While the whole market speculates over the price of oil and gold, there is another commodity that is down just as much, if not more than most others: uranium.

Five years ago, the price of uranium was approximately US$76 per pound. This week, the price of uranium stands at just US$26 per pound.

Uranium producers such as Cameco Corporation (TSX:CCO)(NYSE:CCJ) have been hit exceptionally hard by the drop in demand for uranium since the earthquake and subsequent tsunami that hit Japan in 2011. In the aftermath of that disaster, Japan shuttered over 50 reactors, and countless other countries put a halt to plans to build nuclear power plants.

Cameco has done a great job of cutting costs and reducing production to keep in line with demand, making the hard decisions necessary while waiting for demand to finally pick up.

Cameco recently reported first-quarter results; while missing estimates on some fronts, optimism for the uranium market and the company making a strong turnaround continue. Here’s a look at those results and what they mean for investors.

Q1 results

During the first quarter, Cameco posted a total revenue of $408 million, down from the $566 million reported in the same quarter last year. Gross profit for the company was also lower, coming in at $118 million in comparison to the $129 million from the same quarter last year.

In terms of net earnings, Cameco reported $78 million, bettering a loss of $9 million in the same quarter last year. Earnings per common share amounted to $0.20, which is up from a loss of $0.02 last year.

Adjusted net earnings, however, came at a loss of $7 million, or a loss of $0.02 per share; in the same quarter last year, the company posted adjusted earnings of $69 million, or $0.18 per share. Much of this loss is attributed to lower gross profit from both the uranium and NUKEM segments of the company, higher administrative costs, and higher foreign exchange losses.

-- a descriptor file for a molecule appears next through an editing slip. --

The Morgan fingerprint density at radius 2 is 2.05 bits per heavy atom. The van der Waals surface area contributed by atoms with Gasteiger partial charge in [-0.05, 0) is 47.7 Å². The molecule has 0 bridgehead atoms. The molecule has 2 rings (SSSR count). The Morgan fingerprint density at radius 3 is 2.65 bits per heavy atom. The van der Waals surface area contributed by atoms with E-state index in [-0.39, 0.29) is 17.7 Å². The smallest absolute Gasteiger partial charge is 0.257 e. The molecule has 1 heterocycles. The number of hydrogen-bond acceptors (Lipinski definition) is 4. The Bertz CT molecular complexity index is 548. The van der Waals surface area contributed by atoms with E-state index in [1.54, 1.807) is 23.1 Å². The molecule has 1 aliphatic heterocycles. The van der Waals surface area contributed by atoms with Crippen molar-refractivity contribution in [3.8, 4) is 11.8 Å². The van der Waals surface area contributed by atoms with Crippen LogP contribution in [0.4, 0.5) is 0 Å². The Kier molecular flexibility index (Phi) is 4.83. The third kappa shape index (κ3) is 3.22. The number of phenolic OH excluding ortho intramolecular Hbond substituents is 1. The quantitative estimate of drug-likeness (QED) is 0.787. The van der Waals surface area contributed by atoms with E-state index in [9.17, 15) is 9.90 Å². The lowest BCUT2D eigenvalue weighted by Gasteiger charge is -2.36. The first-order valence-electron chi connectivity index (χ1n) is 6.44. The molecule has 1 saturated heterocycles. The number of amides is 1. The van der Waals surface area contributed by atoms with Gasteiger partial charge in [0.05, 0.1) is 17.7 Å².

Cameco is forced to make cuts

As a result of the continued weakness for uranium evident in the quarterly results, the company was forced to implement restructuring changes to some groups in an effort to lower costs and help the sustainability of the company over the long term.

Cameco announced that the NUKEM intermediary segment of the company will be downsized with approximately 15 jobs to be impacted in the company’s Germany office by year’s end.

Given that the market remains weak and there is already sufficient supply, Cameco suspended operations at the Rabbit Lake facility and ceased its U.S. operations, effectively deferring well-field development. The company also announced a new downwardly revised production target for the McArthur River/Key Lake facility for 2016.

Once these cuts are factored in, Cameco still expects to produce 25.7 million pounds of uranium for the year, a decrease of 4.3 million pounds over the previous target. Capital expenditures for the company will also be reduced by $45-275 million for the year.

Long-term implications for Cameco and investors

The prolonged weakness of the uranium market and Cameco’s position as the largest uranium producer in the world necessitated these cuts to staffing and production levels.

The longer-term prospects for the company and nuclear power, on the other hand, appear much brighter. There are still 64 reactors under construction around the world, with dozens more in various stages of development and planning. Cameco estimates that there will be over 110 reactors built worldwide within the next decade, particularly in the markets of China and India, which are experiencing a rapid growth around urban centres that demand more power.

In my opinion, Cameco is a great investment over the long term. The conditions are right for the company to experience massive growth over the next few years as the cost of uranium starts to rise and new reactors come online that will need the uranium that Cameco mines and sells.

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Fool contributor Demetris Afxentiou has no position in any stocks mentioned.